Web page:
Holidays are great. But it’s how we do it that’s killing us. Oh, and how was yours?
For those of you who didn’t manage a two-month extravaganza criss-crossing the world, don’t feel bitter. The Psychologist (British Psychological Society) states that the best holidays are three to six days long. I don’t believe their research includes people who travel across continents – the time difference alone sets you back you a couple of days, and that’s without “acclimating” (must be said with strong American accent). But it’s still worth noting that the benefits of holidays – well-being and so on, versus the cost and stress of wrapping up work or home-life to get started – seem to be best balanced by these short sojourns.
I’m happy to know this because this year, in a 180-degree contrast to my last few summers, when I went on across the world types, my boys and I had a staycation – the reasons are many, including red-tape and visa issues for my Ethiopian son – but it was great. It meant we actually slowed down. Pending jobs involving tonnes of paperwork were (mostly) done and we invented rituals that helped us through the heat and lack of social outlet. We also did things like put up a tent inside the house and lots of art.
The three to six-day finding above makes me feel that we haven’t really missed out. Plus we forget – all too easily – what really happens on a holiday.
One of the things we did was go through photographs of glorious holidays long past, like the one two summers ago. My older son, who was present, couldn’t remember much detail – OK, so he was seven at the time – but he’s not the exception. He recalls the whitewater rafting, ziplining through the jungle and other fabulous things.
This is the peak end rule: thankfully, we judge experiences on how we felt at its peak – at the most intense, and hopefully best, moment. I hope the boys look back at this summer with one significant super happening as the overriding memory – that’s pretty much all that’s needed to set it in holiday gold category.
The other thing we do is invent things. We believe things happened that didn’t at all. Which again can be great for our mental well-being because we can look back at time away and have phenomenal, if not entirely true, things to say about it. I’m sure your family is full of super examples of this.
The good news is, and this is where we missed out, that holidays are not only great when we reminisce. We really do have a good time when we’re on them – most of the time. To help us get to grips with what happens in situ is the very important holiday happiness curve. It breaks down mood swings.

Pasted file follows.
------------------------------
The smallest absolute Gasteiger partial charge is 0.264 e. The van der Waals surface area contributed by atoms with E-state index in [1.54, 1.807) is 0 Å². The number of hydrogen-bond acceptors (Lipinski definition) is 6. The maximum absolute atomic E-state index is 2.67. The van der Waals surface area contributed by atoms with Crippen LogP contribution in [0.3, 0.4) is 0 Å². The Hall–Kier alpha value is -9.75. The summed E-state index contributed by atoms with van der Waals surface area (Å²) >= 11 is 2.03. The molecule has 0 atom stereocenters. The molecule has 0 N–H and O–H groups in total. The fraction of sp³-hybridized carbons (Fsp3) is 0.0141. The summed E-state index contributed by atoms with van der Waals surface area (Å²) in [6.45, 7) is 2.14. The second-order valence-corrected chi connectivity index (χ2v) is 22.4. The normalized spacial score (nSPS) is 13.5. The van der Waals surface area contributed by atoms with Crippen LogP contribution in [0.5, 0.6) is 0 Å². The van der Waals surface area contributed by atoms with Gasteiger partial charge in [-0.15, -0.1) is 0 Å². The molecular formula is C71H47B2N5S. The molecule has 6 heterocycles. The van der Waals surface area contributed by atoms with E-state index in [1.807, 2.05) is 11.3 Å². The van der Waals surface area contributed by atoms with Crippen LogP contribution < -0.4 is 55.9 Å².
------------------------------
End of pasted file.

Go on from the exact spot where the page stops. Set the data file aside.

Here’s what happens: people are less happy during the first 10 per cent of their holiday – probably induced by preparing, packing and travel. Then, 10 to 80 per cent into the holiday, people are in a “high mood” as tourism scholar Jeroen Nawijn of NHTV Breda University puts it, with a mood dip again during the 80 to 90 per cent of holiday, but a rejuvenation and better moods reported during the last 10 per cent of the trip means that holidays tend to end on a high.
Now to the cost part: the average UK family spends the equivalent of two months’ salary on a two-week break somewhere in Europe. That’s a lot of money.
We expats tend to spend a packet because we’re piggy in the middle: there’s the duty trips to see family and be present for significant occasions such as weddings or births and death. Then there’s your own nuclear family and the desire to create special memories. Plus let’s face it, it gets a tad hot and ghost-towny over the long school holidays.
One overriding memory of my last long holiday was sitting down weeks after and going through the scrunched-up receipts in many currencies – we had done Dubai, Turkey, Dolomites, Nice, UK and Dubai. The year before it was Dubai, Turkey, US, Panama, Turkey and Dubai.
I tell you one thing, I will never again do those sorts of trips – the cost is insane, especially when you can’t book in advance, I had been in limbo over adoption-related dates both summers, plus you are consuming yourself instead of getting in touch. The month in Panama was the best bit because we were still, in that we didn’t have to catch lots of planes, and we were active – doing all sorts of sporty and outdoorsy things, and with no family there, it was without duty.
I keep a diary and my children do too. I hope they don’t lose them and can look through them in years to come, remembering things and how they felt. That’s the best kind of holiday- one that you can revisit over and over again.
One thing I’m going to do moving forward – and not just say I will – is take short three to six day holidays. They needn’t be expensive, and will keep me and mine on an even mental keel throughout the year.
Don’t just go on a holiday – be on a holiday, and keep the memories alive. That’s when it’s really worth it.
Nima Abu Wardeh describes herself using three words: Person. Parent. Pupil. Each day she works out which one gets priority, sharing her journey on finding-nima.com.
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